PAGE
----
Oxford takes wine very seriously. Each college has its own wine Steward who is entrusted to stash away piles of the best stuff for future generations of fellows. Some of the ancient (and filthy rich) colleges have done an exceptional job of this. (The best port I have ever tasted was when I had the fortune to visit All Souls College a few month ago). Somerville, unfortunately, is merely passable in this respect.

So deep below ground the colleges store the books and the wine. And what else lurks down there? As far as I know there are no Goblins, no Elves, no Trolls. No, I fear there are things far more frightenting – graduate students and the occasional college fellow haunting the stacks.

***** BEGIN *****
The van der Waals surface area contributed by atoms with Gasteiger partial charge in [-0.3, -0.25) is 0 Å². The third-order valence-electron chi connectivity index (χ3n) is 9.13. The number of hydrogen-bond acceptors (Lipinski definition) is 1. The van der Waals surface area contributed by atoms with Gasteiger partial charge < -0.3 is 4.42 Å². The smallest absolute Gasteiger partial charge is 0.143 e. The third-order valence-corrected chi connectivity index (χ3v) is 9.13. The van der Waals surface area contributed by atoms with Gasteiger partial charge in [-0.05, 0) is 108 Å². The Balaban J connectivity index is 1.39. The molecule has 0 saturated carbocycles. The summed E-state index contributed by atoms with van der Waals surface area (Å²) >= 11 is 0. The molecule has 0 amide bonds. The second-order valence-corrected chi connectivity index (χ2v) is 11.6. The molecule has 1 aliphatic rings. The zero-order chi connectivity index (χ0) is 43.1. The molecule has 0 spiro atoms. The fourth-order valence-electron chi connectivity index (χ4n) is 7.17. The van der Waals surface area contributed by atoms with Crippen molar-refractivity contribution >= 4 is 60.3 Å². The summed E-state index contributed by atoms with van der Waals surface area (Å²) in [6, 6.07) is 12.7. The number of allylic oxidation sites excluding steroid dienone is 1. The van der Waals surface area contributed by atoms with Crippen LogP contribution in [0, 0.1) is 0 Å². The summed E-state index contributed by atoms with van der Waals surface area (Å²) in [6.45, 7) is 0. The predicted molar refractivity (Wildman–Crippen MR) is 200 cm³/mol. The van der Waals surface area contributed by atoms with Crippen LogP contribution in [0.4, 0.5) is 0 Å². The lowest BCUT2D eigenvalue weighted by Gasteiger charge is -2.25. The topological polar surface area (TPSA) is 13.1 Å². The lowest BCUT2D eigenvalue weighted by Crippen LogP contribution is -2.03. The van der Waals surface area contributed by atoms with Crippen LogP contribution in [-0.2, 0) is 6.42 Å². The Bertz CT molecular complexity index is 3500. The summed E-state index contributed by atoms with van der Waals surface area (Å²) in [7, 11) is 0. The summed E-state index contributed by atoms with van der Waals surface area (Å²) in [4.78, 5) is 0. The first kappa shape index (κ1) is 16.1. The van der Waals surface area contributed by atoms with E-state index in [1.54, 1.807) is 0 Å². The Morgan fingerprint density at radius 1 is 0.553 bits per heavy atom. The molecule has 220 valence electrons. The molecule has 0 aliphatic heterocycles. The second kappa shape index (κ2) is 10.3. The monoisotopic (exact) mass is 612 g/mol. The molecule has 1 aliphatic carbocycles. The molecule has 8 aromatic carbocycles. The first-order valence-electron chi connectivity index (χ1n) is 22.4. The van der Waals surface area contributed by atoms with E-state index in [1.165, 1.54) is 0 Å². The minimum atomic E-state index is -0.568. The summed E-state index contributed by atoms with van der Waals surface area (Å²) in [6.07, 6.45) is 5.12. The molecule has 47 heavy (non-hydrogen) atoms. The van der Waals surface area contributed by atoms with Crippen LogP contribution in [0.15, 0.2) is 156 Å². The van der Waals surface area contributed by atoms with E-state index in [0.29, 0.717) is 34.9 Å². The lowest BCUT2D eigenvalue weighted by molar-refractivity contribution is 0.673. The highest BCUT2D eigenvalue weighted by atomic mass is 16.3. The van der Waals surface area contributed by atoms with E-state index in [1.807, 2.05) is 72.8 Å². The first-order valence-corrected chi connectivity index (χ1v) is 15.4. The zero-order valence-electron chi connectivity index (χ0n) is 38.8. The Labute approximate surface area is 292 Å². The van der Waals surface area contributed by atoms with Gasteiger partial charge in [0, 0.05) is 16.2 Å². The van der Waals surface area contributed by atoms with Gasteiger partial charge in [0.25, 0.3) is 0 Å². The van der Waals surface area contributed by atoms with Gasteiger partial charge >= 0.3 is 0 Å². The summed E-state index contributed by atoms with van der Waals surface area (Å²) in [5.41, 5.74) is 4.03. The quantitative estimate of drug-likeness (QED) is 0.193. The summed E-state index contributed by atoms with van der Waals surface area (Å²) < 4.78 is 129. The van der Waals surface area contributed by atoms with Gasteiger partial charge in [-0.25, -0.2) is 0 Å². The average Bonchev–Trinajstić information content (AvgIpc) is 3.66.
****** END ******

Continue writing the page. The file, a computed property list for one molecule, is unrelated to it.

* Footnote: The physics department is thinking about building a new building next to the Clarendon lab with several levels of basements filled with labs. Unfortunately, it turns out that if you dig a hole too deep next to an existing building, you risk having the existing building fall into the hole.

Tuesday, February 17, 2009

Who shall be desummoned?


Last week I was sitting in a meeting of the Education Committee of Somerville College. Although most meeting are rather dull, I actually learned quite a few interesting things in this meeting. One of the things that gets discussed in the education committee is the students who are in trouble for one reason or another. If they are in trouble, academic or not, they are put on report. If they are in more trouble, it escalates to probation. After that they get kicked out. There are really very few students who fall into this category, and really one only needs to "get your work up from miserable to mediocre" in order to get off of report. But after hearing the status of these all of these troubled students, there was then a long discussion of "how many students are being desummoned".